GSA introduces new Leaders of Laurier awards

Graphic by Fani Hsieh
Graphic by Fani Hsieh

The Wilfrid Laurier University Graduate Students’ Association recently announced that they will rename their Researchers of Laurier program to Leaders of Laurier.

The change comes with the introduction of two additional categories that graduate students are eligible to apply.

The three categories include Researchers of Laurier, Innovators/Entrepreneurs of Laurier and Community Champion of Laurier.

The Researchers of Laurier program has been successfully run since 2012, choosing one winner per year.

According to GSA vice-president of student development, Rebecca Friesdorf, the change was brought on by a need to recognize students whose work didn’t fall into the category of research.

“Students who are in domains such as business and social work, might not have been able to apply with their graduate work because it wouldn’t fall under the umbrella of research,” said Friesdorf.

“[Those are] the key changes, that we really wanted to include those people because there’s such a diverse number of different types of work being done by graduate students and we want to kind of promote and recognize and celebrate all of those and not have it be specific only to research.”

Application forms were made available on Nov. 15, after which students have the opportunity to submit until Jan. 15. The process includes submitting both an application and a video.

Once applications are submitted, invitations will be sent out to students to present the work to a review panel in late January and early February, after which a showcase will be made available to graduate students to vote on an overall winner.

Many of the dates will remain flexible as the process moves throughout the winter semester.

The submissions must adhere to the 2016-17 theme of “Agents of Change”.

“This year’s theme is “Becoming Agents of Change” and thus applications might discuss how the project transforms our understanding of a particular concept or mechanism, how the student or project acts as a catalyst for change, how the student or project alters human capability or organizational systems to achieve a higher degree of output or self-actualization, etc.,” said a statement released by the GSA.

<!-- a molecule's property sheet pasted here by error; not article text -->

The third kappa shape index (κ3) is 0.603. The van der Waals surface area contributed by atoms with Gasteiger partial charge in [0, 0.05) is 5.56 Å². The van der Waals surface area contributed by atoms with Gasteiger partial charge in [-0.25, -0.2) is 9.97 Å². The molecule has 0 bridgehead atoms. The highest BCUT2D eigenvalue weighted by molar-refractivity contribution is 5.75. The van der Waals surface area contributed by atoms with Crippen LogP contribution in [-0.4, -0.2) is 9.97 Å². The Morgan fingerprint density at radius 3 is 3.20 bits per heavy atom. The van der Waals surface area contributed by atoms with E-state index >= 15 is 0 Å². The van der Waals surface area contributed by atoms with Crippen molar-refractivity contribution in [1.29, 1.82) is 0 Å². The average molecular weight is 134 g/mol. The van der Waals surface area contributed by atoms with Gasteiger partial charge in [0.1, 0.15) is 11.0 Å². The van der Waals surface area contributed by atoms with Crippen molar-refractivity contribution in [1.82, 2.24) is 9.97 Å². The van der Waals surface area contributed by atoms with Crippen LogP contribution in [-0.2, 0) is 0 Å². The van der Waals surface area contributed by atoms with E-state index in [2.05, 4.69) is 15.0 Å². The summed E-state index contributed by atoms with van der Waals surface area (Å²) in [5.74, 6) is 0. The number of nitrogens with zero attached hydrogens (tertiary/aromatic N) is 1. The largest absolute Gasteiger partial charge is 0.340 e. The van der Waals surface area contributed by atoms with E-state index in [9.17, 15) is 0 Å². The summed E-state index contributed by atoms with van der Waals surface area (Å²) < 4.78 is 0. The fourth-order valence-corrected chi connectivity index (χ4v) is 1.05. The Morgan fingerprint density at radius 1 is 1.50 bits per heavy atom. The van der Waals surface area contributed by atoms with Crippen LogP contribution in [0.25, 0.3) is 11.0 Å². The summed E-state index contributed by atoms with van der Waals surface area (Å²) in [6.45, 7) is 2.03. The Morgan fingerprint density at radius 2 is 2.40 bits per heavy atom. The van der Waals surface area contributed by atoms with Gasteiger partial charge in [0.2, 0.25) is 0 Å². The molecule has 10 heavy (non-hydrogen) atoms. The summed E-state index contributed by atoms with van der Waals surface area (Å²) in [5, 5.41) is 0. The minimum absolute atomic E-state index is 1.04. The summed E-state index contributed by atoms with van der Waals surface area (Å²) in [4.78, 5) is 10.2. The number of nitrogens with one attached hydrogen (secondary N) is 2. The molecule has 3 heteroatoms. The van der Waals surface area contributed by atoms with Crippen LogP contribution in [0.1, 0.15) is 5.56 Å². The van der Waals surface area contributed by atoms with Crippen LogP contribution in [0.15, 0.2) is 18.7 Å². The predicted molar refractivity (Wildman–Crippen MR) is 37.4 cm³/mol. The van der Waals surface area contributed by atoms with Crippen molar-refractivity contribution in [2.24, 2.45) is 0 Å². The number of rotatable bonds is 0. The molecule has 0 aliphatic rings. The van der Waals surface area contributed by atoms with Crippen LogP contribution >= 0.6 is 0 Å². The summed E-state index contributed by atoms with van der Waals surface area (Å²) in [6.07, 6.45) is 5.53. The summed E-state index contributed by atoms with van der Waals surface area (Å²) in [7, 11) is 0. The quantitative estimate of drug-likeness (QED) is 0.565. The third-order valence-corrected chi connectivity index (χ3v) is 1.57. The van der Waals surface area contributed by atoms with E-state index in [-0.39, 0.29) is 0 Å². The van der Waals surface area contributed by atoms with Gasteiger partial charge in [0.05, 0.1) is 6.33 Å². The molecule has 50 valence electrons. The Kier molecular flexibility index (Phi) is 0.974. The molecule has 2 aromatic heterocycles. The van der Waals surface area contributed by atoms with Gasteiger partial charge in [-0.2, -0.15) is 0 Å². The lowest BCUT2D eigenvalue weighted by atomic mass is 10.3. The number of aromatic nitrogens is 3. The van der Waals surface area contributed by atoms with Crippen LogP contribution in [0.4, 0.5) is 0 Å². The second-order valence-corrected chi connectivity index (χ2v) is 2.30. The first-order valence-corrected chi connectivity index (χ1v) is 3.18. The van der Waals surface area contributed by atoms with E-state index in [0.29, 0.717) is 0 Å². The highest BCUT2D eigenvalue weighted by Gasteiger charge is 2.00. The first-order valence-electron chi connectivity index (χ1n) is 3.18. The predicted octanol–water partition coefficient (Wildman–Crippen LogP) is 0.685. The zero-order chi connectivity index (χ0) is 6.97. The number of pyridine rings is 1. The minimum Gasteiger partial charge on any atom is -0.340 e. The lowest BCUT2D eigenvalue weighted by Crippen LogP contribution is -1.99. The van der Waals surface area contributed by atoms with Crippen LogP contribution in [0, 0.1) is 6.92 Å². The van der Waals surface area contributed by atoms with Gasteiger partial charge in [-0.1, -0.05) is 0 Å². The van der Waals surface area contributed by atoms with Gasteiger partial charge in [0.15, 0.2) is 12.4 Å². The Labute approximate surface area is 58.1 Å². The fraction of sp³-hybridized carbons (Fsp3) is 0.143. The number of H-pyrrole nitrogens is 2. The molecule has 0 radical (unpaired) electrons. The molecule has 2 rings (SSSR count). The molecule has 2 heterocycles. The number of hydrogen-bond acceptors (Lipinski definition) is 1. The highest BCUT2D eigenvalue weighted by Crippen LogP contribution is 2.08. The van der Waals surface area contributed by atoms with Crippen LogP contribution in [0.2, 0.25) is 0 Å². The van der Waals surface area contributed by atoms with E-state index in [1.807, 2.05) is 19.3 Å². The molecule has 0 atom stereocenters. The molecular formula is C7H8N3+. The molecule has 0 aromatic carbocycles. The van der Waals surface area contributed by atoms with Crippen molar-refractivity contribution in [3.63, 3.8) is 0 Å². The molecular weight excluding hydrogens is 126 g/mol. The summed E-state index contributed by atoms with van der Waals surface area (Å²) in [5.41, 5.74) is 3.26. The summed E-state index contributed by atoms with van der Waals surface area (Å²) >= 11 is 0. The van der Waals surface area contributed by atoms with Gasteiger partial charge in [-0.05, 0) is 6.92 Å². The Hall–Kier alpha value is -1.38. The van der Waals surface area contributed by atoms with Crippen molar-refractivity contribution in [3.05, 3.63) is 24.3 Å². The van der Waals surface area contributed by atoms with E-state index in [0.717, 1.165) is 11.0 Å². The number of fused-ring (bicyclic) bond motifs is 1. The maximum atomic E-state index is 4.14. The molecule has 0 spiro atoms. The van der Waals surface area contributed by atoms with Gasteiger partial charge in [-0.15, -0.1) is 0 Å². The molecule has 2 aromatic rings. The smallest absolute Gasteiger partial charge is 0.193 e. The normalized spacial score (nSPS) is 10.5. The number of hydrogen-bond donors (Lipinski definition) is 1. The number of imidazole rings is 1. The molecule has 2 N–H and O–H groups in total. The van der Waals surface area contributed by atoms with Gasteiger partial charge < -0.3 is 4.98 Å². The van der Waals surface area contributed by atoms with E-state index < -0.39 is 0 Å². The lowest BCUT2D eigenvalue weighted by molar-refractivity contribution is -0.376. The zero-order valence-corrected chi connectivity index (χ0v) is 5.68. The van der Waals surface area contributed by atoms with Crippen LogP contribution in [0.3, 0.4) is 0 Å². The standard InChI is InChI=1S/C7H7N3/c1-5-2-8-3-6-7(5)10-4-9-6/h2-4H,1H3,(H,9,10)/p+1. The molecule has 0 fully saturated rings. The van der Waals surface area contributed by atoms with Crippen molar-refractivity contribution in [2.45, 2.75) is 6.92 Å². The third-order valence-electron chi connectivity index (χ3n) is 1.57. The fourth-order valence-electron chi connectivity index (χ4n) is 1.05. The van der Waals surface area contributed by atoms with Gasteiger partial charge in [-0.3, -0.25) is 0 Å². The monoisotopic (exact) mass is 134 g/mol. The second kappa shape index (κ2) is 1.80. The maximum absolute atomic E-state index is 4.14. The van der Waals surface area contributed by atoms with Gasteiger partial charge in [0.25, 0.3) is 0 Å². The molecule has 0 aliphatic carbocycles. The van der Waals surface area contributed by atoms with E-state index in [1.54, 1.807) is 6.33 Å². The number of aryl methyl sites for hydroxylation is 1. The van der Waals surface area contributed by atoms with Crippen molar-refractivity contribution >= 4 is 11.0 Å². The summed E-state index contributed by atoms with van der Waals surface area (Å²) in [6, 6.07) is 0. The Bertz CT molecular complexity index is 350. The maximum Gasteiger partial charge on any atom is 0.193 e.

Students will have the flexibility to decide how their work fits into any of the three frameworks.

“We created the three streams to help students.  It’s really hard to describe the type of work we’re looking for, if you leave it very broad. So we still wanted to have some level of specificity, so that’s why we went with Researcher of Laurier. That way there is also continuity with there being a Researcher of Laurier each year.  Then we added the innovator/entrepreneur of Laurier category and the community champion of Laurier category, to kind of help people have something specific and concrete to apply to.”

In order to accommodate for the changes, the GSA will be implementing a new showcase review panel.

“We are going to recruit graduate students from programs that are representative of the three domains. Those students will then be provided with, at the first stage, a broad evaluation form. That’s still in the process of being developed because now there’s the different streams and we’re going to try to be as specific as possible towards those different streams. We’ll put out a call once the application period is open to recruit people that can be on this adjudication committee. They can then gain experience with that process, as well,” said Friesdorf.

There will be three overall winners at the end of the entire process.

“Previously, with researchers of Laurier, there was one 500 dollar prize and professional development package. Now there will be three of those, so one for each stream. There won’t be an overall winner, there will be three winners and it won’t be reduced to one at the end,” said Friesdorf.

According to Friesdorf, the award presents an opportunity to be recognized for an individual’s graduate work and can also make a great line on a resume.

“It’s a really good opportunity for their research or other graduate work to have more visibility within the Laurier community, potentially also within the wider community, the global community and the Waterloo Region community,” said Friesdorf.

“They have the potential to have their work showcased in the library, as well. That’s an even kind of bigger event because we will be broadcasting it through various social media channels that will allow others to be aware of their work and they can receive recognition for that.”

The Graduate Students’ Association holds a number of events throughout the year to encourage student development. The three awards given this year will be among the biggest given out by the association.

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